China reins in rowdy anti-Japan demonstrations

China moved to tamp down rising anti-Japan sentiment after a weekend of sometimes violent demonstrations, threatening Monday to arrest lawbreakers and scrubbing websites of protest-related images and posts.

Workers at a Japanese restaurant cover up the shop front with Chinese national flags and red clothes ahead of major protests expected on Tuesday in Beijing, China, Monday, Sept. 17, 2012. Chinese are trying to hurt Japan economically for leverage in a bitter dispute over contested islands, turning to angry protests and calls for boycotts of Japanese businesses, abetted in part by China's government. (AP Photo/Ng Han Guan)

BEIJING (AP) — China moved to tamp down rising anti-Japan sentiment after a weekend of sometimes violent demonstrations, threatening Monday to arrest lawbreakers and scrubbing websites of protest-related images and posts.

Tensions have been growing for months in the dispute over ownership of a string of uninhabited islands in the East China Sea called the Senkakus in Japan and Diaoyu in China. Those came to a head last week when the Japanese government said it was purchasing some of the islands from their private owner to thwart a Japanese politician's plans to buy and develop them.

China reacted angrily, sending marine patrol ships inside Japanese-claimed waters around the islands, which Tokyo has administered since 1972. Some state media urged Chinese to show their patriotism by boycotting Japanese goods and canceling travel to Japan.

Protests flared in cities across China over the weekend, with occasional outbreaks of violence, including the torching and looting of Japanese-invested factories and shops. They were the largest anti-Japanese demonstrations since 2005, reflecting ever-present anger toward Tokyo that periodically bursts to the surface.

In Tokyo, visiting U.S. Defense Secretary Leon Panetta urged both sides to resolve the dispute diplomatically, and said Washington, as a matter of policy, does not take sides in sovereignty matters.

"We are concerned by the demonstrations, and we are concerned by the conflict," Panetta said after talks with his Japanese counterpart, Satoshi Morimoto. "It is in everybody's interest — Japan and China — to maintain good relations and to find a way to avoid further escalation."

China's authoritarian government rarely allows protests and the wave of anti-Japanese demonstrations had clearly met privately with official approval. Authorities, however, are walking a tightrope between allowing citizens to vent and losing control of the protests, which could then turn against the government.

By Monday, authorities were clamping down.

In the western city of Xi'an, police issued an order banning large-scale protests in commercial areas, districts with large populations, and anywhere near government offices. The statement also warned that the use of mobile texting or online messaging to organize illegal demonstrations was forbidden.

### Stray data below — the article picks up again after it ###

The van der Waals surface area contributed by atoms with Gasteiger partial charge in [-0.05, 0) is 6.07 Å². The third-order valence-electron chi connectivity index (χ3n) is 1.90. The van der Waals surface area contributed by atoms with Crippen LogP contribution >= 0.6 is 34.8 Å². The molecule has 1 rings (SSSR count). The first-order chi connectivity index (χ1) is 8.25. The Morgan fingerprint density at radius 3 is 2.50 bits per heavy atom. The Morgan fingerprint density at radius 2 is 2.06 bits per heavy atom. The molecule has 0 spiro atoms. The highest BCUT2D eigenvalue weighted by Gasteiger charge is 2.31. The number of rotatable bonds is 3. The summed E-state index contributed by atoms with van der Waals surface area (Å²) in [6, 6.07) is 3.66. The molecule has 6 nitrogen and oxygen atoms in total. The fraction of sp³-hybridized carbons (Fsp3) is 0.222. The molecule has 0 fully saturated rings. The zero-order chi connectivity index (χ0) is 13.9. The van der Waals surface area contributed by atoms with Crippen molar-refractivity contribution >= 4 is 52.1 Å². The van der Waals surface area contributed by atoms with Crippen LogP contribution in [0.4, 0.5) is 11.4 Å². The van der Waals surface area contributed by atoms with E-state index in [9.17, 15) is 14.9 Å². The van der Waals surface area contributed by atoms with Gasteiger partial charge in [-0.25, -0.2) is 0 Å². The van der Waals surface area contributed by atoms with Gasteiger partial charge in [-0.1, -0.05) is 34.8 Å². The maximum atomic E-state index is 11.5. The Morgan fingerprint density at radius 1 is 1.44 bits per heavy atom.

In the southern city of Guangzhou, police said they arrested seven people for attacking cars and three for vandalizing shops.

"The Guangzhou police would like to remind the public to be rational while being patriotic. Demonstrations must proceed according to law," police said in a statement.

Police in the eastern port of Qingdao, where protesters torched a Panasonic factory and Toyota dealership, also reported arrests.

Authorities also tried to rein in online sentiment, with searches for posts or images related to the demonstrations met with an error message on China's Twitter-like Sina Weibo microblogging site. Users who posted related content saw their material deleted by censors.

The tightened security follows demands from Japan that China ensure the safety of Japanese citizens and businesses. Japanese media have reported at least six incidents of Japanese citizens being attacked.

About 60 people protested Monday outside the Japanese Embassy in Beijing, far outnumbered by around 1,000 security personnel.

While Beijing appears to be winding down this phase of protests, the end of the annual East China Sea fishing ban could raise new frictions. Thousands of fishing boats left ports on Sunday, many of them headed for waters near the disputed islands.

More demonstrations were expected Tuesday on the anniversary of the Mukden Incident, the 1931 bombing of a railway in northeastern China that Japan used as a pretext to invade.

An unofficial support group, the Patriotic Chinese Alliance for Defending the Diaoyu Islands, planned to protest Tuesday in the central city of Changsha, said member Li Nan, adding more protests were expected in other cities as well.

Japanese businesses were taking no chances, with restaurants and shops in Beijing, including popular clothing retailer Uniqlo, closed on Monday. Factories belonging to electronics maker Panasonic, two of which were damaged over the weekend, were also closed through Tuesday.

Meanwhile, state media moved to temper its rhetoric.

On Monday, the Beijing Morning Post, the Global Times and other state papers warned against irrational displays of patriotism and violence.

"Violent protests should never be condoned," the Global Times said in an online commentary. "Violence can only weaken the current campaign against Japan."

Associated Press
Copyright 2012 The Associated Press. All rights reserved. This material may not be published, broadcast, rewritten or redistributed.


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